He was slim but firmly built, his clothes were black and close-fitting, with many folds and pockets, buckles and buttons and a belt, all of which gave the impression of being very practical but without making it very clear what they were actually for. “Who are you?” asked K., sitting half upright in his bed. The man, however, ignored the question as if his arrival simply had to be accepted, and merely replied, “You rang?” “Anna should have brought me my breakfast,” said K. He tried to work out who the man actually was, first in silence, just through observation and by thinking about it, but the man didn’t stay still to be looked at for very long. Instead he went over to the door, opened it slightly, and said to someone who was clearly standing immediately behind it, “He wants Anna to bring him his breakfast.”
There was a little laughter in the neighbouring room, it was not clear from the sound of it whether there were several people laughing. The strange man could not have learned anything from it that he hadn’t known already, but now he said to K., as if making his report “It is not possible.” “It would be the first time that’s happened,” said K., as he jumped out of bed and quickly pulled on his trousers. “I want to see who that is in the next room, and why it is that Mrs. Grubach has let me be disturbed in this way.” It immediately occurred to him that he needn’t have said this out loud, and that he must to some extent have acknowledged their authority by doing so, but that didn’t seem important to him at the time.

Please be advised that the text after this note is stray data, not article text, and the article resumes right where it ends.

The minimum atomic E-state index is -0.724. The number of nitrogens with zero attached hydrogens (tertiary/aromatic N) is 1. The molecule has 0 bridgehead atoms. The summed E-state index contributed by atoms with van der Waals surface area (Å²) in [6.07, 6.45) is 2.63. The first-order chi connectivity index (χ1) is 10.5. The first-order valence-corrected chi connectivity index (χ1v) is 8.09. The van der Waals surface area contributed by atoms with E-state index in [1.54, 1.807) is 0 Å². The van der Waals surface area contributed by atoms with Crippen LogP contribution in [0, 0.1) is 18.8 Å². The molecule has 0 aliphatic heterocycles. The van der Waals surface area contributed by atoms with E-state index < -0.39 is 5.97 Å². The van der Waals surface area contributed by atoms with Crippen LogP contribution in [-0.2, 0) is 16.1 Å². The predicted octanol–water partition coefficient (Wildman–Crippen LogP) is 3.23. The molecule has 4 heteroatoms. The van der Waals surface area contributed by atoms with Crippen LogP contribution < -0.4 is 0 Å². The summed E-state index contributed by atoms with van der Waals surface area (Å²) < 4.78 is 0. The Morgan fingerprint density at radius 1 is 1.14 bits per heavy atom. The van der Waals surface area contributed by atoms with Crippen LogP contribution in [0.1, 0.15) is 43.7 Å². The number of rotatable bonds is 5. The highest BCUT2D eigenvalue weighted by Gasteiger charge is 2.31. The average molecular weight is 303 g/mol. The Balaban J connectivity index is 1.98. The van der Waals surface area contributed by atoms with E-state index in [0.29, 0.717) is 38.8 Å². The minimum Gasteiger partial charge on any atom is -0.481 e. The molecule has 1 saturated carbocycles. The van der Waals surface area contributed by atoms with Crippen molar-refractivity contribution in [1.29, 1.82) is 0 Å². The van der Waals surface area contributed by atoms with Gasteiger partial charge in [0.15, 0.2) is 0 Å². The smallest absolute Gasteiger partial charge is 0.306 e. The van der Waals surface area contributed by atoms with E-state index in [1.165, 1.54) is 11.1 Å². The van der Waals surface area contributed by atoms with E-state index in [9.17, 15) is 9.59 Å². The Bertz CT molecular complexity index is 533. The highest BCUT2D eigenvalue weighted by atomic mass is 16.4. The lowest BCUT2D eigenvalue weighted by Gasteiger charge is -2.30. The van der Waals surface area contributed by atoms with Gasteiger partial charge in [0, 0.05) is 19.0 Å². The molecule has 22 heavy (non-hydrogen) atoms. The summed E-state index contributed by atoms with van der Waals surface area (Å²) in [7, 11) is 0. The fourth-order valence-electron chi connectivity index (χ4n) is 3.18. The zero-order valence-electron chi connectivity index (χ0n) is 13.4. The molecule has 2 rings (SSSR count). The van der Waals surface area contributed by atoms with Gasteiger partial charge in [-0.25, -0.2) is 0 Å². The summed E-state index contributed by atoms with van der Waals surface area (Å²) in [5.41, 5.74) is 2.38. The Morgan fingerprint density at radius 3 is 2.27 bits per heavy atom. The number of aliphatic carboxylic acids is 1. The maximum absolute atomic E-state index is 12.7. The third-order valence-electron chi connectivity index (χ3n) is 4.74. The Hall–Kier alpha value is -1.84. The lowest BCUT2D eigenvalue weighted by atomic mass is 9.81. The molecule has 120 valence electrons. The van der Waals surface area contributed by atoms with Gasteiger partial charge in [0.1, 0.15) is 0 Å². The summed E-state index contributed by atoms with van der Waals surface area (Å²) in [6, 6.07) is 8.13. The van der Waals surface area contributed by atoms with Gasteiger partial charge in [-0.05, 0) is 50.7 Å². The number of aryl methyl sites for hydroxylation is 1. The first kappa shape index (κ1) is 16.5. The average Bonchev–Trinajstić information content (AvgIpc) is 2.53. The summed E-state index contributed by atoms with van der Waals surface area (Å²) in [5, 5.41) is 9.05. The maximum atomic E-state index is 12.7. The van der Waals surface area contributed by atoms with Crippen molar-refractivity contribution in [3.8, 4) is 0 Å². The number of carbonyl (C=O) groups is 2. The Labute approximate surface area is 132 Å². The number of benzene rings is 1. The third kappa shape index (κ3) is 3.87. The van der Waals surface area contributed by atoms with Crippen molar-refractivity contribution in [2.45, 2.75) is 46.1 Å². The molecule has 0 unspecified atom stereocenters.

Welles wanted comedian Jackie Gleason to star as Kafka’s hero Josef K. But Gleason didn’t want to fly (according to Welles) or was too busy (according to Gleason). Welles opted for Anthony Perkins, who had impressed in Psycho.
Perkins’ Josef K. mixed an excess of nervous energy with the needy ambitions of a petit bourgeois clerk.
Franz Kafka was 31 when he started writing The Trial in the summer of 1914. He had split from his girlfriend, which according to the writer and Nobel Laureate Elias Canetti was the inspiration for The Trial. It certainly played a part. As his friend and biographer Max Brod noted: Kafka “always found fault with himself” and reproached “himself with coldness, incapacity for life, lifelessness…” He heightened these perceived failings to create characters like Josef K. who: